A History of Wayne State University in Photographs, Second Edition


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"A History of Wayne State University in Photographs, Second Edition" By Evelyn Aschenbrenner With a Foreword by M. Roy Wilson

Wayne State University traces its earliest roots to the Civil War era and Detroit's Harper Hospital, where its Medical College was founded in 1868. In 1917, a junior college was formed in the building now called Old Main and along with four other schools—education, engineering, pharmacy, and a graduate school—these units would come to be called Wayne State University (WSU). The second edition of A History of Wayne State University in Photographs traces the evolution of those early schools into a modern research university with an extensive urban campus.

Following the first edition, author Evelyn Aschenbrenner uses historical photos and archival material to give readers a complete visual guide to Wayne State University’s development, including an update of the last ten years—just in time for WSU’s 150th anniversary. She charts official milestones of the university, including the organization of colleges into a university in the 1930s, the drive for state support in the 1950s, and the new buildings constructed as academic programs expanded. Aschenbrenner also surveys campus life, including disciplinary and curricular development, student life, and the university’s relations with its surrounding neighborhood, which were strained by various urban renewal programs. The second edition retains the thoughtful introduction by Charles K. Hyde and original foreword by Bill McGraw, who was a student at WSU in the late 1960s and early 1970s. In a new foreword, President M. Roy Wilson argues that anniversaries like our sesquicentennial are special because "they give us something that is hard to get during the normal work week: perspective."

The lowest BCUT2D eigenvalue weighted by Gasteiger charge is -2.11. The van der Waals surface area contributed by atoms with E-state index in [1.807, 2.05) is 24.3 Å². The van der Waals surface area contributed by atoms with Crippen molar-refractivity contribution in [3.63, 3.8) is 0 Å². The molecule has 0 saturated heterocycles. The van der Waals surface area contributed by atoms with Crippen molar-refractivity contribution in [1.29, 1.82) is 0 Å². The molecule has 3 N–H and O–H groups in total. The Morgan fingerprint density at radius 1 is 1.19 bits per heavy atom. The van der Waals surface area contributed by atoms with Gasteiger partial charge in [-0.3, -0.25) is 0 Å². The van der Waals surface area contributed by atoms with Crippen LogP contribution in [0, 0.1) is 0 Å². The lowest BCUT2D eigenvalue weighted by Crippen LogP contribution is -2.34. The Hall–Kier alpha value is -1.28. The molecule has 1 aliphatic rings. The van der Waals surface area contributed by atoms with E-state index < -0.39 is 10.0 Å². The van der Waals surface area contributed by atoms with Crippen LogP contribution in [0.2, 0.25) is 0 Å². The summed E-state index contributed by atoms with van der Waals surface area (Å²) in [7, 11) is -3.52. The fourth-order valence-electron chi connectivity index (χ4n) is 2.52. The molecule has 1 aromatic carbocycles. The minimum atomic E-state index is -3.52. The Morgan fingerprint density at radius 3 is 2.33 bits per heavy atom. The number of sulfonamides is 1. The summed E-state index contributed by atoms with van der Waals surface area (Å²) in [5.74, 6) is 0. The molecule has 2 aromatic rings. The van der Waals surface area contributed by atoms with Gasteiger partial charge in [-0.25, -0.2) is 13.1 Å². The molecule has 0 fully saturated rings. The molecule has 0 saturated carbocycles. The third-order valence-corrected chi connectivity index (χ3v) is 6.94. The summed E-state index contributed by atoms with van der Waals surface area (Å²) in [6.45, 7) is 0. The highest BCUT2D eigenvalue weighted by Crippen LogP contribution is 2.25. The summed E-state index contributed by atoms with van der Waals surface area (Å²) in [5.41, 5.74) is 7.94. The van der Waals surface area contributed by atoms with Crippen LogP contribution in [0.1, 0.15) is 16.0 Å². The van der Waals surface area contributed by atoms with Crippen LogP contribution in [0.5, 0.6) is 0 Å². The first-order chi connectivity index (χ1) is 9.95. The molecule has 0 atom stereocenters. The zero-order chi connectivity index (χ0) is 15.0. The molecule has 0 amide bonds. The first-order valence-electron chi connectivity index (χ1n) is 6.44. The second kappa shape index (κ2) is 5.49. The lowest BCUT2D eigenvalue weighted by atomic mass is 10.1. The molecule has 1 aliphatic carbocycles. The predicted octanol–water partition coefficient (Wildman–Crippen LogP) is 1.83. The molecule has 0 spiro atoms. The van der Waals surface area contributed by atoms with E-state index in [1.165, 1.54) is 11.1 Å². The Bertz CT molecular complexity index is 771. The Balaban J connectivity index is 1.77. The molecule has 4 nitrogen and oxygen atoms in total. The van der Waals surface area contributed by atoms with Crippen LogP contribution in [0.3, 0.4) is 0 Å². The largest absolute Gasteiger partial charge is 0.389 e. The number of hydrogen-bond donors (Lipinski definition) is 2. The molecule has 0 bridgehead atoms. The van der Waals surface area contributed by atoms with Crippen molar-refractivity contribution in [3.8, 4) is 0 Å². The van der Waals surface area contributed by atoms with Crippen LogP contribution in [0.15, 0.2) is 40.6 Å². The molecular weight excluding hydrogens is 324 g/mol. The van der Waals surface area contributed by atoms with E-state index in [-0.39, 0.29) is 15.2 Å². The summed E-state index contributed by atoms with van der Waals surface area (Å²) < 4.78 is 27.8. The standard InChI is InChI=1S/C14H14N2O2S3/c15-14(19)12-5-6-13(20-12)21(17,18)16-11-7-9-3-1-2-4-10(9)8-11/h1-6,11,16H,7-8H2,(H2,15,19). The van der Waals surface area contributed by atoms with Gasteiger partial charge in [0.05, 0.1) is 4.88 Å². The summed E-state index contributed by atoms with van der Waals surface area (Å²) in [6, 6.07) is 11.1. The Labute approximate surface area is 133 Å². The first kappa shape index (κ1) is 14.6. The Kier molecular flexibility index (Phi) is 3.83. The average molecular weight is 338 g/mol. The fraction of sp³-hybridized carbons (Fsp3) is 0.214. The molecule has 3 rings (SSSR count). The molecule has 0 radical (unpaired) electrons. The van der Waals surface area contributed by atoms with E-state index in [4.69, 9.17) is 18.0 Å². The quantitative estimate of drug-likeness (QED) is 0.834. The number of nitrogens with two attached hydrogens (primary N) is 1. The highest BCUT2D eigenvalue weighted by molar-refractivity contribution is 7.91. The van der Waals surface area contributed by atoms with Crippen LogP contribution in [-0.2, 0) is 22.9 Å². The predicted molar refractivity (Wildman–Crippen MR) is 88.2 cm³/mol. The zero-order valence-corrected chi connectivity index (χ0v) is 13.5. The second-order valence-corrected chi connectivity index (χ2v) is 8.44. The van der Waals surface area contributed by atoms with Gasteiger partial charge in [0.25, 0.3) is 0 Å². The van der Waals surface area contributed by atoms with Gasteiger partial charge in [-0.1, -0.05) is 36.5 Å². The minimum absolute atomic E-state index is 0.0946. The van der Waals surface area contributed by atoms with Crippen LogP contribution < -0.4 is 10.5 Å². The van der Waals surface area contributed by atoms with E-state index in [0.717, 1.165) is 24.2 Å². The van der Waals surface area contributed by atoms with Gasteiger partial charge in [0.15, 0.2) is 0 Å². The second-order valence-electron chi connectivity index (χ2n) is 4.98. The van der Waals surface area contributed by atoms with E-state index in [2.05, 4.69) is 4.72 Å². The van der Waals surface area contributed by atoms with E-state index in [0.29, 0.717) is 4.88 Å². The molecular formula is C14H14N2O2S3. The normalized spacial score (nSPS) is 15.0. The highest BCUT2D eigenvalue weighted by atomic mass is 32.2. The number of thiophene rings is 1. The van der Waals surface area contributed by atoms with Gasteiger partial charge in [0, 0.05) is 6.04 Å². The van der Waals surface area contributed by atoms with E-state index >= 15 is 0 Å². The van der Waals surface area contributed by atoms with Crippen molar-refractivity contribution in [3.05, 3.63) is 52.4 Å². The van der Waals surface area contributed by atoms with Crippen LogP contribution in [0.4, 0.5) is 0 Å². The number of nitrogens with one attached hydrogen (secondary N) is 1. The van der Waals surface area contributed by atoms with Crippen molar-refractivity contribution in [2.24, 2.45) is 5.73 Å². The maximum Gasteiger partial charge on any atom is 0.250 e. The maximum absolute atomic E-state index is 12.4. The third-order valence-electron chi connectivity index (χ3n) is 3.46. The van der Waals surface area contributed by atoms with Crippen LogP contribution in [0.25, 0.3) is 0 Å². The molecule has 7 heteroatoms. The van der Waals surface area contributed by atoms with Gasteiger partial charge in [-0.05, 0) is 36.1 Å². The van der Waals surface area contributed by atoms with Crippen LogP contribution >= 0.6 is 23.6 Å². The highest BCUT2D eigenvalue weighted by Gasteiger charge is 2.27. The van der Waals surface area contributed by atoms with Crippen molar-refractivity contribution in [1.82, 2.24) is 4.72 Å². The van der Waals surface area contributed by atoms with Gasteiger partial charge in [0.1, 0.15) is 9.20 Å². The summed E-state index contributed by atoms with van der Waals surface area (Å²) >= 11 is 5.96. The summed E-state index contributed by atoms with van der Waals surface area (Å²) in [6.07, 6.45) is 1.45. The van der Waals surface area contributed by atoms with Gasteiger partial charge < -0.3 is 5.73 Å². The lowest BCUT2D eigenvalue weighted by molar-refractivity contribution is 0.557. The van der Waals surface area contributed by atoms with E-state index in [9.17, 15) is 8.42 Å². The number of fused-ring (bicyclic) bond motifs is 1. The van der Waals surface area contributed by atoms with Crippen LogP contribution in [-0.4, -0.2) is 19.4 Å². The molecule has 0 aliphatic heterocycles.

The second edition of A History of Wayne State University in Photographs compiles rare and intriguing images that will be make a perfect keepsake for current and former students, faculty and staff, and anyone interested in Detroit history.

Hardcover: 296 Pages